He kept four pumps going constantly to keep water off his property and he bought sandbags to surround the base of his land.
His floors sustained the brunt of the damage, Talamantes said, adding that he and his family would be in financial ruin without the aid of his wife’s family.
Bridwell and Willard are among a number of residents on the delta who have called for action against Tacoma Power for increasing the water rate to more than 17,000 cubic feet per second on the Nisqually River. Water levels crested at 12.09 feet on Feb. 7, which is above the river’s minor flood stage.
Shortly after the county’s evacuation notice was lifted, Thurston County commissioners began to question the role of Tacoma Power.
Staff from Tacoma Power and its Nisqually River Project, the name of the combined energy system LaGrande and Alder dams provide, previously told the Nisqually Valley News that flooding on the Nisqually River would have been worse if a dam was not regulating water from the previous wet month.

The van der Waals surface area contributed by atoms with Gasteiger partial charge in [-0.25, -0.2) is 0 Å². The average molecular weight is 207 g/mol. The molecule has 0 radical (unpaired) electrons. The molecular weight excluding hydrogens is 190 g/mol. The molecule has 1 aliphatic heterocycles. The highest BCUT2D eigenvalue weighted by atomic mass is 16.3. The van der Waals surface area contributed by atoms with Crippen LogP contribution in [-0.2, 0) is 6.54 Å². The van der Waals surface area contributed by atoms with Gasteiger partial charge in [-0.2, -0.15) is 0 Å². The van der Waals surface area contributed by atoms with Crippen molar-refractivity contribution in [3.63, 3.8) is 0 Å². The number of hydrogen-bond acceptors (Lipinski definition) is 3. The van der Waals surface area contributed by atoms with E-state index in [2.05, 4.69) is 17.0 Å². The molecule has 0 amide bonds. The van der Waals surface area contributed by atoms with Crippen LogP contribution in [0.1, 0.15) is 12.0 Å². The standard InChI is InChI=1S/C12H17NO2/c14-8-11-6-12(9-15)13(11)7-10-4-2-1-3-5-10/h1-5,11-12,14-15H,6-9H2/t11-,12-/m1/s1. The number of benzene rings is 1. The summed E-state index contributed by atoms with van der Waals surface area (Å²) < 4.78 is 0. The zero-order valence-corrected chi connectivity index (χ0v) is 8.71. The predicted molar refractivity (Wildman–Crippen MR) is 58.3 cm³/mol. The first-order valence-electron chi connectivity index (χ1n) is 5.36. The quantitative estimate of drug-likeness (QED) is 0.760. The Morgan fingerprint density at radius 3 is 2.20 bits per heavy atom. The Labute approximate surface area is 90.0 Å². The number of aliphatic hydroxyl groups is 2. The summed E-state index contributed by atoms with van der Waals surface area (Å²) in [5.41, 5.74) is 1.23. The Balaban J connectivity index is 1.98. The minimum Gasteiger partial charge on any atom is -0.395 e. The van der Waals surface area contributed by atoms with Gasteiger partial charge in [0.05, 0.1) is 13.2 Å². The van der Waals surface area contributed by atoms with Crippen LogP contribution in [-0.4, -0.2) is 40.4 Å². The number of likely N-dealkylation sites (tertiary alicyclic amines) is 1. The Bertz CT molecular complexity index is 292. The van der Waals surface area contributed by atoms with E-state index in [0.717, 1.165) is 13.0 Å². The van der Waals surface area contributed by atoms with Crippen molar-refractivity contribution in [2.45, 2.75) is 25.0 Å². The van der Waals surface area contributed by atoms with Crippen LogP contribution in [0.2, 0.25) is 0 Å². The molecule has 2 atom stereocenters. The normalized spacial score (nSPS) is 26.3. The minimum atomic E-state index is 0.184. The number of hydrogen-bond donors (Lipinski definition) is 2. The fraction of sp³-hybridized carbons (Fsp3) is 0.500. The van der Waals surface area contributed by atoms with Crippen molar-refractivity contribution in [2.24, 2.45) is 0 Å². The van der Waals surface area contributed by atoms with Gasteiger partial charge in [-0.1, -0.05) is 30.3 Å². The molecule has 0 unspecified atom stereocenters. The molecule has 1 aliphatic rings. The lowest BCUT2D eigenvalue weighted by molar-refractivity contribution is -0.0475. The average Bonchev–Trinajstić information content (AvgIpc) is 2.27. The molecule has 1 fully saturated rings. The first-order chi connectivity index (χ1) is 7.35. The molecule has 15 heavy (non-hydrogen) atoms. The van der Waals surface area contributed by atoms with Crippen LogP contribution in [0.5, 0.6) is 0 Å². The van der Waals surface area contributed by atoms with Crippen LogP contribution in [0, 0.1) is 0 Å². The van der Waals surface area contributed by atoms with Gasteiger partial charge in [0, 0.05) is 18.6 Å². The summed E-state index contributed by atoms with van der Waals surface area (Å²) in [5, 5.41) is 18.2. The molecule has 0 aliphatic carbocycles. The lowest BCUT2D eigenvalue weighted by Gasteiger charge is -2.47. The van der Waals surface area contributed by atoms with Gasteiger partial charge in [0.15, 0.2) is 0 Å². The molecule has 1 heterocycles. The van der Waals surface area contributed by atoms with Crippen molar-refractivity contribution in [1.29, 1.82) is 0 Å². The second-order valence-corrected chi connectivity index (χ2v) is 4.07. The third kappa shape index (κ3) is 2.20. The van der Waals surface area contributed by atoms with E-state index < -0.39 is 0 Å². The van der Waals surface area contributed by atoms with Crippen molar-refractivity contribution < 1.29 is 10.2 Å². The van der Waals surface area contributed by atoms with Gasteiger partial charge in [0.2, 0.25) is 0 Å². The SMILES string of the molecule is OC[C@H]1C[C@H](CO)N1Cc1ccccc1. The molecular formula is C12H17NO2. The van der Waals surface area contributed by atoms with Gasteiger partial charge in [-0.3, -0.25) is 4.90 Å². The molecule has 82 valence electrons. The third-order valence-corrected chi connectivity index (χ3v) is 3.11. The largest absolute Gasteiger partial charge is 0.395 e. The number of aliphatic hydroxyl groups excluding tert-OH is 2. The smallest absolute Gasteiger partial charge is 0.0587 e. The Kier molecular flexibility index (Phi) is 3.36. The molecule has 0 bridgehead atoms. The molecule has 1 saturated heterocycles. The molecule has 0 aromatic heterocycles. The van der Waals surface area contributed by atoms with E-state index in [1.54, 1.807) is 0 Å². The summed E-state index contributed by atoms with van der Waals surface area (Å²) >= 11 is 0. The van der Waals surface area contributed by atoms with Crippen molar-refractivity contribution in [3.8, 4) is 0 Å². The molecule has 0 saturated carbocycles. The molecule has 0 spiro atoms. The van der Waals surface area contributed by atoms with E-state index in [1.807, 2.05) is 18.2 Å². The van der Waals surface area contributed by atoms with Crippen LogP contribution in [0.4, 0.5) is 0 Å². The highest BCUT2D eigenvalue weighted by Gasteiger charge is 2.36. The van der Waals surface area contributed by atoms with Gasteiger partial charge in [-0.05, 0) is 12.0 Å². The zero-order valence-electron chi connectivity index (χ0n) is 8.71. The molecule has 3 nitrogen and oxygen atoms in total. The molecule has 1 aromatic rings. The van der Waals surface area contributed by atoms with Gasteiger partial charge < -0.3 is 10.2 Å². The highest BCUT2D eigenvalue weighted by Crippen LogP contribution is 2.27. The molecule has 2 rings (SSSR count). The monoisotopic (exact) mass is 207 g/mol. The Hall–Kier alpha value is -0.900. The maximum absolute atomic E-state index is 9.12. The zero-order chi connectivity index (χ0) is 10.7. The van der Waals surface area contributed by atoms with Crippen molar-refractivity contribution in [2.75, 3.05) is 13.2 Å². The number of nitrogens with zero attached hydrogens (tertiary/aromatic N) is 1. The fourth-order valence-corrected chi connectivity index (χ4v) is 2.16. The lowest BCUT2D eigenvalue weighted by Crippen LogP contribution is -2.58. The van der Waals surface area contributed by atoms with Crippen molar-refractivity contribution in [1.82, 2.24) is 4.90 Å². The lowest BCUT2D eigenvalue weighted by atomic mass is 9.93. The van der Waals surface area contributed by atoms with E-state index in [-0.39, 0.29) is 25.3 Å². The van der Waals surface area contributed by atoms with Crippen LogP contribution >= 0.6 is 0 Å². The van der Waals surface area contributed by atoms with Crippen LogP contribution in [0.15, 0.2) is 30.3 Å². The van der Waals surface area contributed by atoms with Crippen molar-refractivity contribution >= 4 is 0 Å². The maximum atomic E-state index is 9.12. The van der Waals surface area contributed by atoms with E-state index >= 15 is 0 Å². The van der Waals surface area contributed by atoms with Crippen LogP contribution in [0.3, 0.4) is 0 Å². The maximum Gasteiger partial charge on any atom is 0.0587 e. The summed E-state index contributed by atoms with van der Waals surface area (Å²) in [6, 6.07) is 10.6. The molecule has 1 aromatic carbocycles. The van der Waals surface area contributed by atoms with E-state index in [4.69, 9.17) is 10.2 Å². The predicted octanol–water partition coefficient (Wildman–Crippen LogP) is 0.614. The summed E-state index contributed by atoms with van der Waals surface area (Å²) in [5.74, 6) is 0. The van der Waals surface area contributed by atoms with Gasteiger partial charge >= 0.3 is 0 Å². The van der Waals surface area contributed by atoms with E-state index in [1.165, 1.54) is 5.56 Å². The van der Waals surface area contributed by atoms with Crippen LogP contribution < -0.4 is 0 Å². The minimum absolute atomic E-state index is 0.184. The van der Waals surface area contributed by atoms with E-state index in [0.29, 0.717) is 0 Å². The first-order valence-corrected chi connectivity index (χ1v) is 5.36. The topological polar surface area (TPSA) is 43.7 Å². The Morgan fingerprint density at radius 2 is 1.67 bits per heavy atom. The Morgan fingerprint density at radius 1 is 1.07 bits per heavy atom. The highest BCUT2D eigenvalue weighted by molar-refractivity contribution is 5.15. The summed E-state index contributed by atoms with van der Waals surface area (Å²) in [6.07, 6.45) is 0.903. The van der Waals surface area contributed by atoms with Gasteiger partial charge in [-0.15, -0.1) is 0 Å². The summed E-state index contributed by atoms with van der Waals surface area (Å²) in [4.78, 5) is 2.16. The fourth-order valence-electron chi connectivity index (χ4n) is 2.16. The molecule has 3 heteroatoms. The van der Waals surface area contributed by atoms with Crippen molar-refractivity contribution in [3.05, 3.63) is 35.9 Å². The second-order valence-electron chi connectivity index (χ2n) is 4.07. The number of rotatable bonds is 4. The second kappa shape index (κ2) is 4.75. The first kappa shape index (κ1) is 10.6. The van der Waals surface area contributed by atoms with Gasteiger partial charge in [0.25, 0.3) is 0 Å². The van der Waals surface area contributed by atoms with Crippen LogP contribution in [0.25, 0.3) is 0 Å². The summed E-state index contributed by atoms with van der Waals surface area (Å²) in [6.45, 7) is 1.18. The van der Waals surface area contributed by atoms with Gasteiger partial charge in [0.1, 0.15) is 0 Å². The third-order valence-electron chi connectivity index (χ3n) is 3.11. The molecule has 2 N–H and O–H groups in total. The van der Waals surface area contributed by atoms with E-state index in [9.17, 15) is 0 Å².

Tacoma Power intends on including information from the Nisqually River flood in its annual report to the Federal Energy Regulatory Commission. No other reports are expected at this time.
The Nisqually River Project’s main mission is to provide electricity for its customers, staff said, and the two dams aren’t large enough to accommodate flood control capacity.
Deborah Decker, 59, lives on Riverside Drive, about a football field away from the Nisqually River. This is her second flood.
Despite her proximity to the river, her house didn’t experience any damage this time around.
The historic 1996 Nisqually flood left her home in disarray. Following that cleanup, Decker said she and her family rebuilt the structure with an additional 2 feet.
Periodic floods, it seams to Decker, have become a way of life when living on the river.
Decker said there has been some distrust accumulating over Tacoma Power’s handling of water. Like others who are critical of the public utility, Decker said she believes they could have better utilized weather forecasts to see that a wet week was coming.
“I find it ironic that both times they let the flood get this bad,” Decker said.
But Decker and her family have lived on her property in the 11600 block of Riverside Drive since 1988. Like many living along the lower Nisqually Delta — for better or for worse — she plans on staying put for the time being.
“I’m used to the flooding here and I don’t really have anywhere else to go,” she said.